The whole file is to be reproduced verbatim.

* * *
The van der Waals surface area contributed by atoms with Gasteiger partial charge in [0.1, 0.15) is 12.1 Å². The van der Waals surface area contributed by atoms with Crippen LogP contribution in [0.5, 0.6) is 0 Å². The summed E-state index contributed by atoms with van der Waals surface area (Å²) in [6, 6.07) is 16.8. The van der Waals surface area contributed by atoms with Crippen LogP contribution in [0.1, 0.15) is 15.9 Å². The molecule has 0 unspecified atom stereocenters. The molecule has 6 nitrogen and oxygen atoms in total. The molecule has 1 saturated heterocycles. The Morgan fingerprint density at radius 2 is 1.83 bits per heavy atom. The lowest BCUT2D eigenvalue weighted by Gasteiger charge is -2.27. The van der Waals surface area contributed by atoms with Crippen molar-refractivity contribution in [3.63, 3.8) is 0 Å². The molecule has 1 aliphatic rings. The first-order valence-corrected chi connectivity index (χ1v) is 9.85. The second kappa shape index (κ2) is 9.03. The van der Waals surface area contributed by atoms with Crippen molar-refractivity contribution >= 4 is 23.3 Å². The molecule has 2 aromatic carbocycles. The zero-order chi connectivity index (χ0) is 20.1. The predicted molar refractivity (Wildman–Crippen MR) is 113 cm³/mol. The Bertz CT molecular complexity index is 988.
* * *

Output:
The van der Waals surface area contributed by atoms with Gasteiger partial charge in [0.1, 0.15) is 12.1 Å². The van der Waals surface area contributed by atoms with Crippen LogP contribution in [0.5, 0.6) is 0 Å². The summed E-state index contributed by atoms with van der Waals surface area (Å²) in [6, 6.07) is 16.8. The van der Waals surface area contributed by atoms with Crippen LogP contribution in [0.1, 0.15) is 15.9 Å². The molecule has 0 unspecified atom stereocenters. The molecule has 6 nitrogen and oxygen atoms in total. The molecule has 1 saturated heterocycles. The Morgan fingerprint density at radius 2 is 1.83 bits per heavy atom. The lowest BCUT2D eigenvalue weighted by Gasteiger charge is -2.27. The van der Waals surface area contributed by atoms with Crippen molar-refractivity contribution in [3.63, 3.8) is 0 Å². The molecule has 1 aliphatic rings. The first-order valence-corrected chi connectivity index (χ1v) is 9.85. The second kappa shape index (κ2) is 9.03. The van der Waals surface area contributed by atoms with Crippen molar-refractivity contribution >= 4 is 23.3 Å². The molecule has 2 aromatic carbocycles. The zero-order chi connectivity index (χ0) is 20.1. The predicted molar refractivity (Wildman–Crippen MR) is 113 cm³/mol. The Bertz CT molecular complexity index is 988.